“His renunciation of the superficial gave him that added energy to live a life of service”

Archbishop Diarmuid Martin

The transcript of a homily given by Archbishop Diarmuid Martin at the annual mass of thanksgiving for the life of Servant of God, Venerable Father John Sullivan at Church of Saint Francis Xavier, Gardiner Street, Saturday 20 February 2016.

Dear friends, you have learned how it was said, Jesus said to his disciples in the Gospel we’ve just heard. Jesus takes up with his disciples words which his hearers would have been very familiar with, but Jesus takes up these phrases and he transforms them into a new understanding of the law. In our Gospel he takes up a phrase, an injunction of the prophet Leviticus ‘Love your neighbour’. Now for many of Jesus’ hearers at that time, if they had been asked the question ‘who is your neighbour?’ they would probably have answered ‘any other Jew’. You loved your Jewish friends but others would be treated in a different manner. In the culture of many of the Jews of the time there would be very little subtlety, you were either neighbour or enemy. And when they read or heard ‘love your neighbour’, inevitably the phrase ‘hate your enemy’ would pop up on their mental screens.

Jesus was proposing something radically different, new in one sense because it was always there in the revelation, but Jesus isn’t simply proposing changes at the edge of what love for neighbour meant for his hearers. As he said himself even the disliked tax collectors had some form of solidarity among themselves. You would encounter hospitality even among the very heathens but for Jesus this call of Levicitus ‘love your neighbour’ must become a universal command of love. The disciples of Jesus are being called to throw aside all social boundaries and individual prejudices. They’re called in an uncompromising manner to love neighbour, to love even enemies, to love even those who persecute them.

But Jesus’ message goes even deeper. Jesus’ message is not about being polite to others, it’s not a sort of more gallant social norm. Jesus says then to his disciples ‘be perfect as your heavenly father is perfect’, and then he reminds us who is our heavenly father: our heavenly father is the one who makes the sun to rise on the bad as well as the good, he allows his reign to fall on the honest and the dishonest. So fundamentally what Jesus is preaching about at this moment isn’t so much about neighbour, it’s about who God is. He’s challenging the understanding of the Jews of that time, and us also, about who God is. God’s goodness knows no bounds. He makes no distinctions among us, and our concept of goodness and compassion, our love of neighbour then, must also be one which knows no bounds, no limits.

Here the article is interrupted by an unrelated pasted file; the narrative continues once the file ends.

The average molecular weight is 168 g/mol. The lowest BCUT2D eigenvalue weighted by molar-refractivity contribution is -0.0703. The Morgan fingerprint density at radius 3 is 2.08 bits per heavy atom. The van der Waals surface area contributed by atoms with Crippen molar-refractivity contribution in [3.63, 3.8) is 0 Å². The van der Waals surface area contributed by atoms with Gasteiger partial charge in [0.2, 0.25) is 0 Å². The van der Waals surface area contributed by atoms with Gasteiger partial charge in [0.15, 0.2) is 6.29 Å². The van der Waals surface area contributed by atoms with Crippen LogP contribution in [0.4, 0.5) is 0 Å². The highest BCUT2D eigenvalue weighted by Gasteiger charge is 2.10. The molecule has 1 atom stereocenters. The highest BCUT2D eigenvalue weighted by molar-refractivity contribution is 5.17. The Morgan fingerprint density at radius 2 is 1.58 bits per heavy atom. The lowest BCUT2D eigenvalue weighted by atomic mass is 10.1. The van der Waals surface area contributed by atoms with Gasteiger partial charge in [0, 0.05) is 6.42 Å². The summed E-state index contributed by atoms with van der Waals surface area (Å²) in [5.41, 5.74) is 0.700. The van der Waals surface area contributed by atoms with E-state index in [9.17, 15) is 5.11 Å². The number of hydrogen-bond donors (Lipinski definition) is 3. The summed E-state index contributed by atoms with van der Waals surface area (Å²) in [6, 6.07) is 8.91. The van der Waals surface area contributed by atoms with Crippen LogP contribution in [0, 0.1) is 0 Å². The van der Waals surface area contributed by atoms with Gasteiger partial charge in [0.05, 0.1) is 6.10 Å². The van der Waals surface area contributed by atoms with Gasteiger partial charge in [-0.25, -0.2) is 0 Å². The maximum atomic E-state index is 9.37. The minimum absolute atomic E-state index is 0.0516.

We have come to reflect, to remember the Servant of God John Sullivan. We’ve come to reflect on his life, and on his holiness, and we want to reflect on what holiness is, and what is the path towards sainthood. The holy are those who seek perfection but who seek a perfection that is the perfection of our heavenly father. There are those who live holiness to such a degree that they go way beyond human narrowness and live a life of love that embraces everyone. Too many of us believers, even leaders of the church, can quickly fall into the temptation of trying to limit God’s mercy because we can’t break out beyond our prejudice, our intolerance and our vindictive justice. So many of us are like the other brother in the story of the prodigal son.

And we often create a harsh God. We’ve left troubled people scrupulous and guilt-ridden. We’ve been so often so concerned about the integrity of the ninty-nine, of our institutions, of our like-minded, that not only have we forgotten the one who was lost but we may have alienated, antagonised them and left them feeling more lost and more abandoned; and we Catholics have even distorted that great instrument of God’s mercy – the Sacrament of Penance. We’ve turned it into an invasive tribunal of judgement rather than an opportunity to reflect on our lives in the context of a merciful encounter with Jesus who liberates us, and hopefully during this Year of Mercy we will be able to renew the real sense of the Sacrament of Penance.

John Sullivan in his youth was described as the best dressed man in Dublin, but he began later in life to attract young people to Jesus Christ through a total renunciation of anything superfluous for himself, thus witnessing only to the mercy and loving kindness of Jesus. His renunciation of the superficial gave him that added energy to live a life of service, which went way above the call of ordinary duty. The presence this morning here of Archbishop Michael Jackson and some Anglican relatives of John Sullivan, reminds us as I said, that holiness doesn’t know denominational boundaries. Indeed in our ecumenical reflection and activity we pay, or we paid traditionally, far too little attention to the saints, the saints who can be a bridge between what is deepest and common in all our traditions. The divisions among Christians constitute a counter witness, a counter witness to our God who reveals himself in a love that goes beyond all divisions, beyond all boundaries.

The recognition of the saintliness of John Sullivan will offer us an opportunity for all of us to celebrate that occasion as a call to turn around that counter witness, to strengthen our common service of love within society through witnessing to our common baptism, and showing that as believers in Jesus Christ we are truly neighbours to each other and within society. John Sullivan’s faith was the product of two traditions and always remained so, and was enriched by that fact. As we honour his holiness we must commit ourselves to be together, the church of Jesus Christ, united around Jesus like the message and witnessing in a troubled and divided world to the boundless and borderless love of Jesus Christ, Amen.